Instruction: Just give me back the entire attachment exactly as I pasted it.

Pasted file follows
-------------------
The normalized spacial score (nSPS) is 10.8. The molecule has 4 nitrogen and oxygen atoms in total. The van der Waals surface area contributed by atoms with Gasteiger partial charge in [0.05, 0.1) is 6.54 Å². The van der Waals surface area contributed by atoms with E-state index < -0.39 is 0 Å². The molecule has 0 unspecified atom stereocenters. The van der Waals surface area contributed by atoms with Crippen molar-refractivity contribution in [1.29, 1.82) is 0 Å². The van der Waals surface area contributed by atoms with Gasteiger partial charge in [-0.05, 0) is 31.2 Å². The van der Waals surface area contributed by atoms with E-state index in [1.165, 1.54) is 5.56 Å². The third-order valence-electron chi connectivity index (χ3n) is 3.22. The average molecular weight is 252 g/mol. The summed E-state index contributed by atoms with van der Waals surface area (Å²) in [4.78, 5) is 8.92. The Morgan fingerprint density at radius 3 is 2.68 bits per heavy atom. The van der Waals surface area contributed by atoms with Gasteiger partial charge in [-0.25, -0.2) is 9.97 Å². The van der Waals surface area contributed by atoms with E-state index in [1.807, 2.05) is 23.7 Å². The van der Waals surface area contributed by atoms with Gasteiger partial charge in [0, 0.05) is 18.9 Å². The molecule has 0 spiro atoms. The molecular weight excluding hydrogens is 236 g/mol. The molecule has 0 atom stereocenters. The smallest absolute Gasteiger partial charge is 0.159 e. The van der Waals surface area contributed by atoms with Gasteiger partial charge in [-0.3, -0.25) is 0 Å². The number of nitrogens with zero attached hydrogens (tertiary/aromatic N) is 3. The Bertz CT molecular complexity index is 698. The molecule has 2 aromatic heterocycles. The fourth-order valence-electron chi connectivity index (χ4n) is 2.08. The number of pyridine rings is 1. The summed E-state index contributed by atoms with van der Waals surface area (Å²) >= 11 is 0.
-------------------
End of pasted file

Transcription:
The normalized spacial score (nSPS) is 10.8. The molecule has 4 nitrogen and oxygen atoms in total. The van der Waals surface area contributed by atoms with Gasteiger partial charge in [0.05, 0.1) is 6.54 Å². The van der Waals surface area contributed by atoms with E-state index < -0.39 is 0 Å². The molecule has 0 unspecified atom stereocenters. The van der Waals surface area contributed by atoms with Crippen molar-refractivity contribution in [1.29, 1.82) is 0 Å². The van der Waals surface area contributed by atoms with Gasteiger partial charge in [-0.05, 0) is 31.2 Å². The van der Waals surface area contributed by atoms with E-state index in [1.165, 1.54) is 5.56 Å². The third-order valence-electron chi connectivity index (χ3n) is 3.22. The average molecular weight is 252 g/mol. The summed E-state index contributed by atoms with van der Waals surface area (Å²) in [4.78, 5) is 8.92. The Morgan fingerprint density at radius 3 is 2.68 bits per heavy atom. The van der Waals surface area contributed by atoms with Gasteiger partial charge in [-0.25, -0.2) is 9.97 Å². The van der Waals surface area contributed by atoms with E-state index in [1.807, 2.05) is 23.7 Å². The van der Waals surface area contributed by atoms with Gasteiger partial charge in [0, 0.05) is 18.9 Å². The molecule has 0 spiro atoms. The molecular weight excluding hydrogens is 236 g/mol. The molecule has 0 atom stereocenters. The smallest absolute Gasteiger partial charge is 0.159 e. The van der Waals surface area contributed by atoms with Gasteiger partial charge in [-0.3, -0.25) is 0 Å². The number of nitrogens with zero attached hydrogens (tertiary/aromatic N) is 3. The Bertz CT molecular complexity index is 698. The molecule has 2 aromatic heterocycles. The fourth-order valence-electron chi connectivity index (χ4n) is 2.08. The number of pyridine rings is 1. The summed E-state index contributed by atoms with van der Waals surface area (Å²) >= 11 is 0.